When Morgan Valliant took the job of Missoula conservation lands manager in 2008, he assumed he had about 25 miles of trail to look after.
He was half right.
“When we produced a conservation lands plan in 2009, we adopted a 45-mile trail system,” Valliant said. “Then in 2012, when we put together a map for the first time, we had 54 miles. But even with that inventory, we hadn’t walked all of them. We were using aerial maps and user reports and Missoula Weed District reports. It’s a little shocking to find we’ve got 19 miles of user-created trails as well.”
The Missoula Parks and Recreation Department recently has compiled an inventory and plan for its entire trail system. In doing so, Valliant joked, it’s outlined at least five years of work waiting to be done.
Challenges range from the asphalt-surfaced Riverfront Trail that’s undermined by the relentless pressure of the Clark Fork River, to the base of Mount Jumbo, tangled with so many unofficial starting points that no one’s sure which is the real trailhead.
“The majority of our trailheads aren’t up to snuff, according to our 2010 plan,” Valliant said. “And we don’t do an effective job of showing where the trail system is. It’s hard to expect good behavior without accurate guidelines. There are 12 miles of trail in the North Hills, and none are pictured on our latest map.”
That would be a big help for people like Ariel Brand, a University of Montana student hailing from Glastonbury, Connecticut.
“It would be really helpful to have better maps,” Brand said while strolling the Riverfront Trail. “I like this area and the Rattlesnake, but I need to do some more exploring to find out what else is there.”
Organization has noticeable benefits. For example, the city acquired large parts of Mount Sentinel and Mount Jumbo at roughly the same time. But most trails on Mount Sentinel were managed previously by the U.S. Forest Service, which put up signs listing developed routes and their mileage. Its original trails have seen very little unofficial expansion in the subsequent 20 years.
Mount Jumbo, on the other hand, lacked that organized backstory when it was purchased from a private owner who rarely prevented people from wandering (and starting trails) on the hillside. The result is a spider’s web of uncharted and unmaintained pathways.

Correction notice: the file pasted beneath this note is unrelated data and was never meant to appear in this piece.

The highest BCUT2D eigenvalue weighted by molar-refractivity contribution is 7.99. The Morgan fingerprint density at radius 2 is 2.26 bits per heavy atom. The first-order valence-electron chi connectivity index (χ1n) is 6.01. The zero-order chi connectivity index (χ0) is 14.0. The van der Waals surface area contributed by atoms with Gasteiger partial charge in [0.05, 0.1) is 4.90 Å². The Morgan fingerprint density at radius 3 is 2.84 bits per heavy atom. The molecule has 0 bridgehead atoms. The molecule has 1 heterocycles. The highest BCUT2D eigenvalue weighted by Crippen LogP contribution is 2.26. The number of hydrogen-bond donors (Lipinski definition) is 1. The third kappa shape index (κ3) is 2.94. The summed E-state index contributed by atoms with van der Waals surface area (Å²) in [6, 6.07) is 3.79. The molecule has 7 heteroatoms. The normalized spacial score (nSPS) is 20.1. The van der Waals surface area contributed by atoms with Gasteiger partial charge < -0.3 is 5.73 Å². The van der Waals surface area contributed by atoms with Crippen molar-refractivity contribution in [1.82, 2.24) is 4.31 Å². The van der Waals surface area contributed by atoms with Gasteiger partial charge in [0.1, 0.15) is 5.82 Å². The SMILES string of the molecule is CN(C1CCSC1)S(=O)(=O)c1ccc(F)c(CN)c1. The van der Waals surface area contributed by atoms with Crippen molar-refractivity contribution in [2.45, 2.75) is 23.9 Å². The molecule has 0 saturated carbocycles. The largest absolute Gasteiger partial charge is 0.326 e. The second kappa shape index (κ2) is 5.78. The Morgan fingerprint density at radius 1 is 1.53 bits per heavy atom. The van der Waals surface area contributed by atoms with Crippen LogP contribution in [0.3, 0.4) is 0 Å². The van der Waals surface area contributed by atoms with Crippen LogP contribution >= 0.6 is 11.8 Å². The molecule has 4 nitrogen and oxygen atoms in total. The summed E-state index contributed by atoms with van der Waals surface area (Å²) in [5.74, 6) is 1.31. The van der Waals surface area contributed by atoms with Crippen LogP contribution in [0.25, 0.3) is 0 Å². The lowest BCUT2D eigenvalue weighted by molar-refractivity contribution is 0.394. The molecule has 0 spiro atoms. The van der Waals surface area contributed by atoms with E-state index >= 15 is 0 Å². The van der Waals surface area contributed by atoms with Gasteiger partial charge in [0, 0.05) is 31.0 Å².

“When people are doing that for 25 or 30 years before a program exists, it’s hard to put the cat back in the bag,” Valliant said. “Missoulians sometimes love their trails to death. They don’t come prepared for conditions, so they walk around muddy or icy spots, and the trail braids and widens. They cut switchbacks. They make their own access points.”
Problems can even come from good intentions. The Orange Street trailhead for Waterworks Hill was built 24 inches wide. Valliant said it soon became apparent that was a place where friends wanted to walk side-by-side, not single-file. The tread should have been originally built 48 inches wide.
“If you have 10 people walk the same direction, you’re going to make a trail,” Valliant said. “We’ve found that the sheep we use to graze on the noxious weeds make trails to their water tank.”
The report identifies about 350 problem points the city needs to address. They include easy tasks like making drainage repairs to prevent mud puddles or trimming brush in overgrown areas.
They also bring up potentially major changes. The south bank of the Clark Fork has been riddled with little paths between the water and the Riverfront Trail where dog-walkers throw sticks or inner-tubers launch and take out. A survey and inspection last summer has been transformed into a project proposal due this June that envisions riverbank restoration, trail restructuring and possibly some stairways down to the river.
For the present, Valliant has a request to the City Council for $24,829 to provide maintenance, new maps, signage and trailhead improvements. Larger projects will have separate funding requests for review.
Some of the unofficial trails might even get promoted. Valliant said about 1.6 miles of user-made or historic paths are useful enough to join the system, including an old farm road that makes a scenic meander through the far end of the North Hills property. With roughly 3,000 acres of grassland to manage, some of those relics are bound to join the city family eventually.